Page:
The Griswold Budget Process – Perception is Reality
This article was published on: 05/12/20 10:20 PM by Mike Minarsky
There are a lot of confusing issues or interpretations right now when it comes to the education budget here in Griswold. Let’s try to break down the numbers so there can be a little more clarity and hopefully more understanding.
Let’s start at the last set of proposed budget numbers that are available to the public as of today, 5/12/20. The PROPOSED budget for fiscal year 2020-2021 is $29,171,800. The budget for 2019-2020 was $27,758,510. What the Board of Education was proposing is an increase of $1,413,290 over the previous year. That would be an increase of 5.09%. Just to be very clear, these numbers have nothing to do with the Capitol or the General Government budget in the town. This is STRICTLY the education budget.
At the latest Griswold Board of Finance meeting, all 3 budgets were sent back to the respective departments to make cuts. This is nothing new, this happens every year. The big difference this year? COVID-19 and the impact that is has had on town economics.
Enter the petition questioning the Board of Finance advice of cuts. Here is the first paragraph from the petition that is circling the town. “The Griswold Board of Finance intends to cut the 2020-2021 Griswold Public Schools budget by an alarming $1.267 million.” Here is where the gray area starts with some residents. The line speaks specifically to the 2020-2021 budget. It doesn’t speak to the 2019-2020 budget. If that was the case, then the Board of Finance would be looking to approve a budget of $25,715,909. That is not what they are asking. Although the petition is correct, the wording is vague and a bit confusing. Some have gotten the perception that Board of Finance wants to approve a budget less than the previous year. Again, not true. Maybe the first line of the petition should read… “The Griswold Board of Finance intends to cut the PROPOSED increase of $1,413,290 in the 2020-2021 budget by $1,267,000, leaving an increase of $146,290 inside the town’s education budget. (give or take a few $$’s).
Here are a few things that you might not know. The Education budget is an expenditure budget. There are no revenues reflected in it. However, the school system creates quite a bit of revenue. “Sending Towns” or “Tuition Towns” are a big revenue source. When a student comes from another town, that town pays the town of Griswold out of their budget for tuition. These revenues are not reflected in the Board of Education’s budgets, ever. In the 2018-2019 school year, Griswold received $1,989,283.17 in revenue from area towns that send their children to Griswold Public Schools. In the current school year, 2019-2020, Griswold has received $2,111,950.85, surpassing their projection of $2,000,000. These revenues are reflected inside the town of Griswold’s budget within the general fund. Next year, should prove to show even larger revenues with the addition or more towns having the flexibility to send students to Griswold, more on that at a different time…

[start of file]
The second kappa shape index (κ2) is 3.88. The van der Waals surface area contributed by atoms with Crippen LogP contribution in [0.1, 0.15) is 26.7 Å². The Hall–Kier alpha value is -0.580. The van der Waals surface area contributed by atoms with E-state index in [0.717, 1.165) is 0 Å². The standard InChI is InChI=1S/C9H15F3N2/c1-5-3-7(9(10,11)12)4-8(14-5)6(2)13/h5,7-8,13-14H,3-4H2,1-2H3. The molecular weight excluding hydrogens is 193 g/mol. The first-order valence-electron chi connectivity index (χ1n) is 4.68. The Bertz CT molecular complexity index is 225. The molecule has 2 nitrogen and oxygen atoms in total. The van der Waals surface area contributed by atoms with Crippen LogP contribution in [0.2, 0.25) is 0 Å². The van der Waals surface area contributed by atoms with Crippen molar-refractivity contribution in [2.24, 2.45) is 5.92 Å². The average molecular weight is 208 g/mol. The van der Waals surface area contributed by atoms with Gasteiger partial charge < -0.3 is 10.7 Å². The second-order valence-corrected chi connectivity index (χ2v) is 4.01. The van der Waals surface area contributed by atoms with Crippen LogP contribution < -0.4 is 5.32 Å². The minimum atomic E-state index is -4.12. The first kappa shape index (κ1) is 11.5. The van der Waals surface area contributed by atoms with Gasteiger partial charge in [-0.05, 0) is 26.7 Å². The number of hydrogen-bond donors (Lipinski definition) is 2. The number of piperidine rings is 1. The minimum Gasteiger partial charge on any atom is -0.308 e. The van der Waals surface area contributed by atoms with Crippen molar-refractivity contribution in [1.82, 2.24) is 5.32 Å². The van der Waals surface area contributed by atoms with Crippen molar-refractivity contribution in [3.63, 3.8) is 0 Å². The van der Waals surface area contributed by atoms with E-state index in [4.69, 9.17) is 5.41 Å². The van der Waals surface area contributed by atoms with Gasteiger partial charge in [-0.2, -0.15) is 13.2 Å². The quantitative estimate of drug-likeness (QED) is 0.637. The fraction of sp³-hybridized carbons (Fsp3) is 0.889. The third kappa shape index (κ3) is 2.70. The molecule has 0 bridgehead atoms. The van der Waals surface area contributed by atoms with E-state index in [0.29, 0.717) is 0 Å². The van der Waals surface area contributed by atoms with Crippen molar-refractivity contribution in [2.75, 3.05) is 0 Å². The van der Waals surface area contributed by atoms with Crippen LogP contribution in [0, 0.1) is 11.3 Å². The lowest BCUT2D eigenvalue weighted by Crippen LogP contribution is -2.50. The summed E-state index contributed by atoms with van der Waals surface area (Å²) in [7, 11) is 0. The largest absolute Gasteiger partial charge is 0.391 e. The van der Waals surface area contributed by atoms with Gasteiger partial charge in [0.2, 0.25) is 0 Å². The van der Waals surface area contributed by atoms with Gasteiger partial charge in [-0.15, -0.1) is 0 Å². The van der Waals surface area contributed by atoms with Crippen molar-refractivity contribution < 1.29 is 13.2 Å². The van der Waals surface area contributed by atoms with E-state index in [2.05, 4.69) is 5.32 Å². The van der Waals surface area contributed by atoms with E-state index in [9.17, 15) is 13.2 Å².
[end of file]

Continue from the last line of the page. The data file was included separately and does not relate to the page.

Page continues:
Although there are 2 budgets that are voted on each year, well not this year, because, well, COVID-19. Because of the revenues from tuition towns, earned by the Griswold Schools goes to the town coffers, the budgets need to be looked at as one. If you take the revenue from this line item and credit it to the Griswold Public Schools, their budget doesn’t look so “taxing.”
Here’s one more item to digest. Just a couple of years ago, Griswold was one of the last towns in the state to pass their budget because of state educational funding. The town didn’t know what they were going to get. Then the state came up with a whole new cool term called “Holdbacks” in terms of educational funding. It was a funding cut. This held up the budgets since it couldn’t be crafted because no one knew what they were going to get as far as funding. What happened? They pushed back the referendum until the numbers were solid and a definite final budget could be voted on. Why can’t they wait now? Is it strictly because of the executive order from the Governor that gives the Griswold Board of Finance total and eminent domain? Why not wait until later in the year and continue with a month to month budget until a referendum can be held safely. Wouldn’t that also give the boards time to build an even more accurate budget for the taxpayer to digest. They would also have more solid numbers to go by when it comes to town savings caused by shut downs/slow ups due to the pandemic. Those numbers are just starting to come in now.
So… No, the education budget isn’t getting decked. Yes, the referendum should be moved up. Yes, the residents should be allowed to vote. No, a single board should not sit at the right hand and make all the decisions on the financial stability of a single town. We had to wait for a referendum before and we can social distance our way through this. It’s not like there are THOUSANDS and THOUSANDS of people voting at 2 different polling locations. There are more people buying social distance ice cream at Buttonwoods than people that will actually show up to vote.